NORTH ADAMS -- The arts can no longer afford to be publicly perceived as a luxury or leisure activity if art and cultural organizations want to survive in the future. This was the message MASSCreative Executive Director Matthew Wilson brought to some 42 cultural institutions during an informational meeting at Mass MoCA on Monday.
MASSCreative, which will formally debut Oct. 1 with a kick-off celebration in Wor cester, is a private nonprofit that aims to advocate for funding and legislation for arts and cultural institutions on the federal, state and local levels.
"We need to shift the general public view of the arts from being from nice to necessary; from private entertainment to public necessity; from ‘per taste' to public value," he said, explaining the impetus behind the organization. "When this organization was started 2 1 2 years ago, it was based on the realization that this [arts and cultural] community has a lot of passion, but not a strong political voice."
Wilson, who was hired as executive director five months ago, said his background of campaign and political organization resides in environmental lobbying.
"I remember coming to North Adams when this was an old contaminated building that residents were concerned about. But out of that contaminated property comes this world class arts museum," he said. "We've seen what advocacy can do."
Changing public perception about the arts won't happen overnight,
"That's not enough. Look at the environmental movement. Certainly it had its grasstops, but its real strength came from its grassroots. It came from the Sierra Club's 1 million members. It came from Green Peace's 5 million members. It came from MassPIRG's 50,000 members," he said.
"Ordinary folks said ‘I care about clean water, about open space, about clean air. I'm going to think about this when I vote.' It's that depth of ordinary folks caring that gives the environmental movement strength. It's not just the environmental movement. It's the women's movement. It's the LGBT movement. It's the civil rights movement. That's what makes change."
The good thing, he said, is the arts and cultural community is already one of the most organized and networked.
"We're set up to do it," he said. "I have lists. Our task is to figure out how to start engaging the people on those lists."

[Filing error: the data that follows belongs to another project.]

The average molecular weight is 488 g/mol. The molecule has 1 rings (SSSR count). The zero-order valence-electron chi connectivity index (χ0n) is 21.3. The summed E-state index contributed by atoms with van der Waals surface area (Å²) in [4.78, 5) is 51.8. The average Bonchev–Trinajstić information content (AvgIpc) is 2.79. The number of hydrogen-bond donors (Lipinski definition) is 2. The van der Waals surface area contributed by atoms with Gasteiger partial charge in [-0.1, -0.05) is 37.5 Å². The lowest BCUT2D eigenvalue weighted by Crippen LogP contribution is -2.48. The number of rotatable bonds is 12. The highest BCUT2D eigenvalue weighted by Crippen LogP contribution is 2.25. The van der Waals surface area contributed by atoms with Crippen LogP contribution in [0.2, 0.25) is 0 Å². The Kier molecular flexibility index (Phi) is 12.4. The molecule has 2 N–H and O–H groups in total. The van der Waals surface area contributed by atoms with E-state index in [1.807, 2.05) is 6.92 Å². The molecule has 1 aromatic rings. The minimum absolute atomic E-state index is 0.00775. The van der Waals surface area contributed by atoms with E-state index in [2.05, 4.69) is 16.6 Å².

To make an impact, MASSCreative has created a draft plan that calls for four initiatives to increase funding and change public perception of the arts.
One initiative will call on state lawmakers to increase funding to the Massachusetts Cultural Council by 25 percent, raising it from $9.5 million to $12.5 million.
"Just 10 years ago, the funding was at $19 million," Wilson said. "We have a lot of politicians that say they are champions of the arts, but when it comes down to it, those who say they are supporters often see arts funding as the easiest thing to decrease.
"We also have a candidate running for president who says he'll cut funding to the National Endowment for the Arts in half," he said of Mitt Romney.
On the local level, he said MASSCreative would ask municipalities to match state allocations to local Cultural Councils.
Another funding goal would be to have the state Massa chusetts Cultural Facilities Fund reauthorized for another seven years and increase its annual funding to $10 million a year.
Berkshire Creative Director Jodi Joseph questioned how the group came to that funding goal.
"When the Cultural Facilities Fund was established, it was expected to give out $10 million annually," Wilson said. "It hasn't. It has given out $5 million a year. We're asking for it to do what it was intended to do."
The group would also advocate for legislation to provide funding or benefits for individual artists and substance for designated cultural districts. It will also call for the state university system to include one year of arts education as a general admission standard.
"They changed the standard for science from one year to three years and it literally reshaped the state core curriculum," he said. "We know of 10 states that already have this requirement."
For more information, visit www.mass-creative.org.
To reach Jennifer Huberdeau, email email@example.com.